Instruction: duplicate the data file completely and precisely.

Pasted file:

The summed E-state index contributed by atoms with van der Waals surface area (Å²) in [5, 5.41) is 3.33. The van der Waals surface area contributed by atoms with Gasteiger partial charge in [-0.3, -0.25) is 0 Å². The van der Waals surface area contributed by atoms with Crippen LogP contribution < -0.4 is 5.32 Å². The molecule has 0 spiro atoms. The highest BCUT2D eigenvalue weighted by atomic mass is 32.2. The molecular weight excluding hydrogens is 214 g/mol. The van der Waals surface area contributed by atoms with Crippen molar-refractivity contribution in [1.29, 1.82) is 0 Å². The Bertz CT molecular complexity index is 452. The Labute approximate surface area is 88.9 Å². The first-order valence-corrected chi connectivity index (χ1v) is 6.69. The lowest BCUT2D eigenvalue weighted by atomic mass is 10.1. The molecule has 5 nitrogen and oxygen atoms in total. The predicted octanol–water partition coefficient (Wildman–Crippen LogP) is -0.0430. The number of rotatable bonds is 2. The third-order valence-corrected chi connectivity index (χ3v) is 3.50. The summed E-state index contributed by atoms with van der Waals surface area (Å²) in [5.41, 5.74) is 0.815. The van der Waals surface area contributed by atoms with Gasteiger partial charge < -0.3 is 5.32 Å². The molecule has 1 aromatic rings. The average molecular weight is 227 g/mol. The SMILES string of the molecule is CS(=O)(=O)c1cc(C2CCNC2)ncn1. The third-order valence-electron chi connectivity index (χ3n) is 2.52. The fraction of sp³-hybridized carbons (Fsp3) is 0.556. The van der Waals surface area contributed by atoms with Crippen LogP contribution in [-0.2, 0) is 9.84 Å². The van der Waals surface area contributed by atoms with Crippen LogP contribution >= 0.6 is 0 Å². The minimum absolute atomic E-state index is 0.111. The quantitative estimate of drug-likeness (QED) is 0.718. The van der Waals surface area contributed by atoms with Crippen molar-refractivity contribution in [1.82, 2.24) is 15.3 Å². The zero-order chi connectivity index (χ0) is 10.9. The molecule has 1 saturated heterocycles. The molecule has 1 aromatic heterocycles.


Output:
The summed E-state index contributed by atoms with van der Waals surface area (Å²) in [5, 5.41) is 3.33. The van der Waals surface area contributed by atoms with Gasteiger partial charge in [-0.3, -0.25) is 0 Å². The van der Waals surface area contributed by atoms with Crippen LogP contribution < -0.4 is 5.32 Å². The molecule has 0 spiro atoms. The highest BCUT2D eigenvalue weighted by atomic mass is 32.2. The molecular weight excluding hydrogens is 214 g/mol. The van der Waals surface area contributed by atoms with Crippen molar-refractivity contribution in [1.29, 1.82) is 0 Å². The Bertz CT molecular complexity index is 452. The Labute approximate surface area is 88.9 Å². The first-order valence-corrected chi connectivity index (χ1v) is 6.69. The lowest BCUT2D eigenvalue weighted by atomic mass is 10.1. The molecule has 5 nitrogen and oxygen atoms in total. The predicted octanol–water partition coefficient (Wildman–Crippen LogP) is -0.0430. The number of rotatable bonds is 2. The third-order valence-corrected chi connectivity index (χ3v) is 3.50. The summed E-state index contributed by atoms with van der Waals surface area (Å²) in [5.41, 5.74) is 0.815. The van der Waals surface area contributed by atoms with Gasteiger partial charge < -0.3 is 5.32 Å². The molecule has 1 aromatic rings. The average molecular weight is 227 g/mol. The SMILES string of the molecule is CS(=O)(=O)c1cc(C2CCNC2)ncn1. The third-order valence-electron chi connectivity index (χ3n) is 2.52. The fraction of sp³-hybridized carbons (Fsp3) is 0.556. The van der Waals surface area contributed by atoms with Crippen LogP contribution in [-0.2, 0) is 9.84 Å². The van der Waals surface area contributed by atoms with Crippen LogP contribution >= 0.6 is 0 Å². The minimum absolute atomic E-state index is 0.111. The quantitative estimate of drug-likeness (QED) is 0.718. The van der Waals surface area contributed by atoms with Crippen molar-refractivity contribution in [1.82, 2.24) is 15.3 Å². The zero-order chi connectivity index (χ0) is 10.9. The molecule has 1 saturated heterocycles. The molecule has 1 aromatic heterocycles.